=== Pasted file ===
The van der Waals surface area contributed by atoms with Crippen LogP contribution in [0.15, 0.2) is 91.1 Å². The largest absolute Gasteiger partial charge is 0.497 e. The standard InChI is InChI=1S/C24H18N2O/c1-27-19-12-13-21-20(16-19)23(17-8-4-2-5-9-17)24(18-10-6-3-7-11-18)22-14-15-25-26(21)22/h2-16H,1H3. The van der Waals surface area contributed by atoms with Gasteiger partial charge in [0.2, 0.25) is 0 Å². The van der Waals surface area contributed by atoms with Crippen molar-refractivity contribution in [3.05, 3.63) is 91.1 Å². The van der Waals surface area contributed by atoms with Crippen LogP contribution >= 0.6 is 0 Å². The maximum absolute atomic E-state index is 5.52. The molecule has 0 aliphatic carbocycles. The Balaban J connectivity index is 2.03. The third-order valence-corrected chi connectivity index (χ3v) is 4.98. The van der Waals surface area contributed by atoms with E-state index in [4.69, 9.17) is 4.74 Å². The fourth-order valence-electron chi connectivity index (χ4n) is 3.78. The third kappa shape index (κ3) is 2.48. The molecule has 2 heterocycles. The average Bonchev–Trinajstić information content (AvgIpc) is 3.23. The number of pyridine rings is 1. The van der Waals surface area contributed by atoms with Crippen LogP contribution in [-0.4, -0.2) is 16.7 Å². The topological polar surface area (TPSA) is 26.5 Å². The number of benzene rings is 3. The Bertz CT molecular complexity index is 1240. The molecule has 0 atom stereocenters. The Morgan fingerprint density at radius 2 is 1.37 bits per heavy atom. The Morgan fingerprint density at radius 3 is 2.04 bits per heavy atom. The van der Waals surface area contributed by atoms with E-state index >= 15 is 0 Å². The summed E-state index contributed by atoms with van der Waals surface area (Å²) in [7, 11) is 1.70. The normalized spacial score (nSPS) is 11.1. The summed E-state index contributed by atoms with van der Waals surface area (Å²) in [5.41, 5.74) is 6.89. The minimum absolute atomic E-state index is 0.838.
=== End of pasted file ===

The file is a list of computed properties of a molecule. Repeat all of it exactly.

The van der Waals surface area contributed by atoms with Crippen LogP contribution in [0.15, 0.2) is 91.1 Å². The largest absolute Gasteiger partial charge is 0.497 e. The standard InChI is InChI=1S/C24H18N2O/c1-27-19-12-13-21-20(16-19)23(17-8-4-2-5-9-17)24(18-10-6-3-7-11-18)22-14-15-25-26(21)22/h2-16H,1H3. The van der Waals surface area contributed by atoms with Gasteiger partial charge in [0.2, 0.25) is 0 Å². The van der Waals surface area contributed by atoms with Crippen molar-refractivity contribution in [3.05, 3.63) is 91.1 Å². The van der Waals surface area contributed by atoms with Crippen LogP contribution >= 0.6 is 0 Å². The maximum absolute atomic E-state index is 5.52. The molecule has 0 aliphatic carbocycles. The Balaban J connectivity index is 2.03. The third-order valence-corrected chi connectivity index (χ3v) is 4.98. The van der Waals surface area contributed by atoms with E-state index in [4.69, 9.17) is 4.74 Å². The fourth-order valence-electron chi connectivity index (χ4n) is 3.78. The third kappa shape index (κ3) is 2.48. The molecule has 2 heterocycles. The average Bonchev–Trinajstić information content (AvgIpc) is 3.23. The number of pyridine rings is 1. The van der Waals surface area contributed by atoms with Crippen LogP contribution in [-0.4, -0.2) is 16.7 Å². The topological polar surface area (TPSA) is 26.5 Å². The number of benzene rings is 3. The Bertz CT molecular complexity index is 1240. The molecule has 0 atom stereocenters. The Morgan fingerprint density at radius 2 is 1.37 bits per heavy atom. The Morgan fingerprint density at radius 3 is 2.04 bits per heavy atom. The van der Waals surface area contributed by atoms with E-state index >= 15 is 0 Å². The summed E-state index contributed by atoms with van der Waals surface area (Å²) in [7, 11) is 1.70. The normalized spacial score (nSPS) is 11.1. The summed E-state index contributed by atoms with van der Waals surface area (Å²) in [5.41, 5.74) is 6.89. The minimum absolute atomic E-state index is 0.838.